Does the Christian Church still care about injustice?
“Many think the church has fallen asleep or has ignored the least of us”…
I read these words printed in the session description at the Council on Foundation’s annual meeting and my heart sank. Some of the smartest, most dedicated leaders in philanthropy were meeting at 3:30 on Monday at San Fransisco’s Marriot Marquis to discuss whether the Christian church still cares about injustice.
And that question makes me want to scream.
Not that I’m upset with the people asking the question. Rather, I’m mad that they need to ask it in the first place.
I know for certain that people who call themselves followers of Jesus care about His children. I’ve seen it. I’ve seen the weeping and praying of His people over injustice. I know people who give 50%, 75%, 90% of their wealth to charity. I have worked in the generosity movement for 6 years. I’ve helped facilitate hundreds of millions of dollars in grants to education, evangelism, discipleship, the fight against sex trafficking, orphan care and prevention, eradicating poverty, preservation of life, and on and on.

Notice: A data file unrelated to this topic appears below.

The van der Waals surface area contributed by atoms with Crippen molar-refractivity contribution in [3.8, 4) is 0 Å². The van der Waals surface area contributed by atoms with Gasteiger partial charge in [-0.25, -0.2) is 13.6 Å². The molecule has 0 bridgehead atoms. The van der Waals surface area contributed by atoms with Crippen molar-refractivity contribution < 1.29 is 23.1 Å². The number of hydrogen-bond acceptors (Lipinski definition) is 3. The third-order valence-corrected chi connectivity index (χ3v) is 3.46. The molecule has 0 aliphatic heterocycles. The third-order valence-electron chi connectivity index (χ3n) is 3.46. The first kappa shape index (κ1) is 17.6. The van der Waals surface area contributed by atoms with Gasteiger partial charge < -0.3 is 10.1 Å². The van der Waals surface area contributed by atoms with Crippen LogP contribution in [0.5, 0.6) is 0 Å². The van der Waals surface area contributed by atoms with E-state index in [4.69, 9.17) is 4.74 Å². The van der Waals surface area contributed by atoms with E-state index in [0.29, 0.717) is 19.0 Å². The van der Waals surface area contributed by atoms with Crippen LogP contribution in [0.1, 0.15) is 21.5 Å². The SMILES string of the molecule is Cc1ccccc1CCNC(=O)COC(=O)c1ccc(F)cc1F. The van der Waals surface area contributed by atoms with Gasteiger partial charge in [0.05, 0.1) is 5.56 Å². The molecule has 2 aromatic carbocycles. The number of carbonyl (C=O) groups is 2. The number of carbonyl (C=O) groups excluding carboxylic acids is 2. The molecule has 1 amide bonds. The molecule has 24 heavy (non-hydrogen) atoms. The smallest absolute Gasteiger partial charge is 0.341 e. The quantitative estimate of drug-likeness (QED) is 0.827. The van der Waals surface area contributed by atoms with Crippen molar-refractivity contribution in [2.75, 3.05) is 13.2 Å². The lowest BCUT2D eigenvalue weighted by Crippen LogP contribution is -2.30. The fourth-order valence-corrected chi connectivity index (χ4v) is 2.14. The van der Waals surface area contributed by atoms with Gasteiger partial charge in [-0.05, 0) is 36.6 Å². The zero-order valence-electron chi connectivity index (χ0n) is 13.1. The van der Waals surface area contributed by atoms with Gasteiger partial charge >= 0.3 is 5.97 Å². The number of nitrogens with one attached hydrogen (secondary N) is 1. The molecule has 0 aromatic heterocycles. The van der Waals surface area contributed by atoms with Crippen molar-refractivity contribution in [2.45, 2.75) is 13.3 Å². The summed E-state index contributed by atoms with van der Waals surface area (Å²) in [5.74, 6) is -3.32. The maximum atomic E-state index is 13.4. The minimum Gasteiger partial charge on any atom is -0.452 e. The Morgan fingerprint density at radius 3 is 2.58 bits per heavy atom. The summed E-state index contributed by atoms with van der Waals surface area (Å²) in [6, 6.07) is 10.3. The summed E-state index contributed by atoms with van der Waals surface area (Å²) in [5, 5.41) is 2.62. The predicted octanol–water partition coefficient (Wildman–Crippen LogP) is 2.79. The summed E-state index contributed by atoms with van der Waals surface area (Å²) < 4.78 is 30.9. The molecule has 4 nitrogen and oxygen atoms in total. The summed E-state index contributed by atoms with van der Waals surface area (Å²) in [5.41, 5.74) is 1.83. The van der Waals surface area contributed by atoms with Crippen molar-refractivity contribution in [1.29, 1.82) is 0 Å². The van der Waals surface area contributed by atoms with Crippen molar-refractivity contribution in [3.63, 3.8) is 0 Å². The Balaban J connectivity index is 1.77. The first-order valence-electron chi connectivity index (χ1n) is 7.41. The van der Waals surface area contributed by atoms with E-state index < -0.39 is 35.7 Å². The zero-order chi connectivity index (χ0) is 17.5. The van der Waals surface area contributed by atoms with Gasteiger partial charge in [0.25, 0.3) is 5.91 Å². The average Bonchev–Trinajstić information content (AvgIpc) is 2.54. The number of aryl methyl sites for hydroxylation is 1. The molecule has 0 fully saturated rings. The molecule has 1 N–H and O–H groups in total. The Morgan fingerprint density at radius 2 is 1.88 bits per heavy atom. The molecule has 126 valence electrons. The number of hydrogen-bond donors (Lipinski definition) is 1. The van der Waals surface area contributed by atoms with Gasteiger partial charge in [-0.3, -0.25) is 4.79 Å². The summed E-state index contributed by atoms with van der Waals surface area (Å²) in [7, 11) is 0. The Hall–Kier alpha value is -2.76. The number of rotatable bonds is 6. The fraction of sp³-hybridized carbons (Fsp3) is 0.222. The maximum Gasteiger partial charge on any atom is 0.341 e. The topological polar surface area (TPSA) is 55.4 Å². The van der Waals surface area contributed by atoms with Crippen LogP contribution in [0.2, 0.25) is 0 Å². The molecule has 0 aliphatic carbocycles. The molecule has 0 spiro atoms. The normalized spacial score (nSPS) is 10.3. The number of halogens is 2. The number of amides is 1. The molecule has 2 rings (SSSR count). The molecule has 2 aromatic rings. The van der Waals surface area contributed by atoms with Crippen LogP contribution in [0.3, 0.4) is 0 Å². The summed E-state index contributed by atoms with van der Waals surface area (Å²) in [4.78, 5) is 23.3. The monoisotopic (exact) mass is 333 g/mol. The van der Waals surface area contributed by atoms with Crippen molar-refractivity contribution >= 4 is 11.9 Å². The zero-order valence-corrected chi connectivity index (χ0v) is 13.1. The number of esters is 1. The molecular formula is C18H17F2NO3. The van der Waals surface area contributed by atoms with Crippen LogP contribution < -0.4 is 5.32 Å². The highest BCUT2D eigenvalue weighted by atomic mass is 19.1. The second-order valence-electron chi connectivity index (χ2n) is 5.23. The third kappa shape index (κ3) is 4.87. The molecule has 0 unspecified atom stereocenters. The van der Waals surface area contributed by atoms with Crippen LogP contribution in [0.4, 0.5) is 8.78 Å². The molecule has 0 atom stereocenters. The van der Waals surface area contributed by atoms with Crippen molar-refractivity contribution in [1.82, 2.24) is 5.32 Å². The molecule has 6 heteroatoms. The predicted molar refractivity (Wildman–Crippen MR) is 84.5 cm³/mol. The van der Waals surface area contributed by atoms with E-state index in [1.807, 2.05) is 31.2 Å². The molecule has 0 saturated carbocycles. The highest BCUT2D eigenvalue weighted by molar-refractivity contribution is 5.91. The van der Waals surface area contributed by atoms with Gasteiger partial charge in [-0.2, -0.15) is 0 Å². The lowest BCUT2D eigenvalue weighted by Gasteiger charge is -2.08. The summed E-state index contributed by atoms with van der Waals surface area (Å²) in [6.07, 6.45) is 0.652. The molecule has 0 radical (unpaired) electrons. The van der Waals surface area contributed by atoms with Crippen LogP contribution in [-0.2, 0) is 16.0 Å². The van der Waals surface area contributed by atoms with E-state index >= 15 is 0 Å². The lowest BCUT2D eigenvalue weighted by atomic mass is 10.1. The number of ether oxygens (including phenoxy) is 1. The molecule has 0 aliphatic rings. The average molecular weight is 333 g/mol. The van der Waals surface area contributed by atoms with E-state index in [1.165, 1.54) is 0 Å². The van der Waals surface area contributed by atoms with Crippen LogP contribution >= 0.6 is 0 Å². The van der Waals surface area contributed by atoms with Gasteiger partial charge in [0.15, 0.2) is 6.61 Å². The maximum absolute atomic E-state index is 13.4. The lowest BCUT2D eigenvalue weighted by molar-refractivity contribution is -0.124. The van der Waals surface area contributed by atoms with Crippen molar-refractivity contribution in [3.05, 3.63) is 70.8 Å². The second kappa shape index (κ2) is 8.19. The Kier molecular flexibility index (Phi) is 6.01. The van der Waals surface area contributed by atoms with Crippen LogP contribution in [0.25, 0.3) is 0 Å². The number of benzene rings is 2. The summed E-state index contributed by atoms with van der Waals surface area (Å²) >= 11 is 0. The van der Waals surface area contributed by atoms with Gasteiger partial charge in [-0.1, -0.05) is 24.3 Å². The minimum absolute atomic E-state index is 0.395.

So why is the question on the table?
Is it simply that we Christians have a different definition of ‘injustice’ than those asking the question? Eh, maybe. Is it that we’re being held to a higher standard? Probably. Or is there something else going on as well? Are we losing ground because our methodology of problem-solving (i.e., charity) needs some tweaking?
I certainly don’t have the answers, but I would like to engage in the conversation.
If you’d like to join the discussion as well, I have two invitations for you:
1. Sign up for our newsletter at Impactfoundation.org to explore ways we can improve the efficacy of our charity; and
2. Join others from Kansas City on May 7th to find out what is going on in our city and how you can join others in the fight against injustice. More details here.
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Answer: It depends.
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Should I offer investors a SAFE or a convertible note? What’s the difference and is one always better than the other?
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A SAFE, or Simple Agreement for Future Equity, is “an agreement between an investor and a company that provides rights to the investor for future equity in the company similar to a warrant, except without determining a specific price per share at the time of the initial investment.” Cite
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REDEMPTIVE METHODOLOGY defined
An enterprise whose primary positive impact on the world happens through the way business is conducted. Its leadership, being rooted in Christ, follows the Spirit with intentionality for how they can participate in God's transformational work in the lives of employees, vendors, & customers while creating sustainable value. Read more and discover best practices.
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